G.R. No. 177000. June 19, 2017 (Case Brief / Digest)

**Title:** Nestor Guelos, Rodrigo Guelos, Gil Carandang, and SPO2 Alfredo Carandang y Prescilla v. People of the Philippines

On June 4, 1995, at around 5:00 PM, at Barangay Boot, Municipality of Tanauan, Batangas, Police Chief Inspector Rolando M. Camacho (P/C Insp. Camacho), SPO2 Estelito Andaya (SPO2 Andaya), PO2 Edgardo Carandang (PO2 Carandang), and SPO1 Anacleto Garcia (SPO1 Garcia) were conducting a routine patrol when they heard gunshots from the vicinity of Silveria Guelos’ (Silveria’s) home. Acting on this, P/C Insp. Camacho and his team decided to investigate. They arrived at Silveria’s house where they found around 15 men drinking and discovered empty shells of an Armalite rifle on the ground.

While PO2 Carandang began collecting the empty shells, he was assaulted and his firearm was taken. During this incident, Alfredo was seen restraining P/C Insp. Camacho from behind while Rodrigo grabbed his firearm. Subsequently, Nestor shot P/C Insp. Camacho in the face, leading to his death, while Gil held SPO2 Andaya by the neck, and Nestor also shot him. PO2 Carandang tried to escape but was shot at by Nestor.

The accused, Nestor, Rodrigo, Gil, and Alfredo, were charged with Direct Assault Upon an Agent of a Person in Authority with Homicide under Articles 148 and 249, in relation to Article 48 of the Revised Penal Code (RPC). They pleaded not guilty. The Regional Trial Court (RTC) found the petitioners guilty, sentencing them to 11 to 18 years in prison and ordering them to pay damages. The petitioners appealed to the Court of Appeals (CA), which affirmed the RTC’s decision. They then filed for a review on certiorari with the Supreme Court.

1. Whether the testimony of PO2 Carandang was sufficient to convict the petitioners beyond reasonable doubt.
2. Whether the CA erred in affirming the trial court’s findings despite alleged insufficiency of evidence.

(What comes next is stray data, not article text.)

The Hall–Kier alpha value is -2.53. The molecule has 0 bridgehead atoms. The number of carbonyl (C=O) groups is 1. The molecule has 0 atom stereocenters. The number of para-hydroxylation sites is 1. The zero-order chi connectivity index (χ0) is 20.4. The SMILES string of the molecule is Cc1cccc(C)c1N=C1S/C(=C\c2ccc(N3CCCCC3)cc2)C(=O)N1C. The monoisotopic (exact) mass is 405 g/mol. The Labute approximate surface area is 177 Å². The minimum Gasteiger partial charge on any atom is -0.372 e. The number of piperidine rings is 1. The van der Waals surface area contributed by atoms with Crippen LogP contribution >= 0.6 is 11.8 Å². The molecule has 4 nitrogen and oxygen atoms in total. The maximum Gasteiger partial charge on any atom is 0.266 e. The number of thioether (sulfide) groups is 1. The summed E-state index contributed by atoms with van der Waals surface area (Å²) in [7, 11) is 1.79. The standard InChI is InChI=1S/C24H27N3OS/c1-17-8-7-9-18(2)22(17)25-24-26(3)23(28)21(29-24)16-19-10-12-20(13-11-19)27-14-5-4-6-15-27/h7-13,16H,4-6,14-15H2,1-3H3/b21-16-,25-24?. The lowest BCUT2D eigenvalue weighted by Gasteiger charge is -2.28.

3. Whether conspiracy among the petitioners was established by the prosecution.
4. Whether the Information was sufficient to charge the petitioners with the complex crime of Direct Assault with Homicide.

**Court’s Decision:**
1. **Sufficiency of Testimony:** The Supreme Court held that the testimony of PO2 Carandang was credible and sufficient for conviction. The Supreme Court emphasized the trial court’s advantage in observing witness demeanor and found no compelling reason to disturb its findings given PO2 Carandang’s clear and direct testimony.

2. **Insufficiency of Evidence:** The Court rejected the claims of insufficient evidence, reaffirming the RTC’s and CA’s conclusions based on the testimonies and circumstantial evidence presented.

3. **Conspiracy:** The Court found that conspiracy was adequately demonstrated by the coordinated actions of the petitioners during the assault and killing of P/C Insp. Camacho and SPO2 Andaya, which collectively pointed to a preconceived plan and complicity in the crime.

4. **Sufficiency of Information:** The Court determined that the Information filed was defective because it failed to allege that the petitioners were aware that the victims were persons in authority engaged in the performance of their duties. Consequently, the petitioners could only be convicted of Homicide and not the complex crime combining Direct Assault and Homicide.

– **Requirement for Detailed Information in Charge:** The Information must fully allege all elements constituting the crime, including any necessary qualifying or aggravating circumstances to satisfy the constitutional requirement of informing the accused of the nature and cause of the accusation against them.

– **Credibility of Witness Testimony:** When the trial judge’s assessments of witness credibility are affirmed by the appellate court, such findings are given great weight and respect.

**Class Notes:**
– **Homicide (Article 249, RPC):** Essential elements include the fact of death, that the death was caused by another person, and that the killing was not attended by any qualifying circumstances like treachery or premeditation.
– **Direct Assault (Article 148, RPC):** Key elements include an attack or use of force against a person in authority or their agent, with the knowledge that the person is in authority, during or as a result of performing official duties.
– **Complex Crime (Article 48, RPC):** When a single act constitutes two or more grave or less grave felonies or when an offense is a necessary means to commit another.

**Historical Background:**
This case occurs within the broader context of firearm-related violence and enforcement of public order in the Philippines, emphasizing the judiciary’s role in maintaining the rule of law and the rights of accused persons. The reinforcement of the constitutional requirement for clear and specific Informations demonstrates the ongoing evolution of legal protections in criminal procedure. This decision underscores the importance of procedural details in the prosecution’s charges and findings, dating back to procedural reforms established in the late 20th and early 21st centuries.


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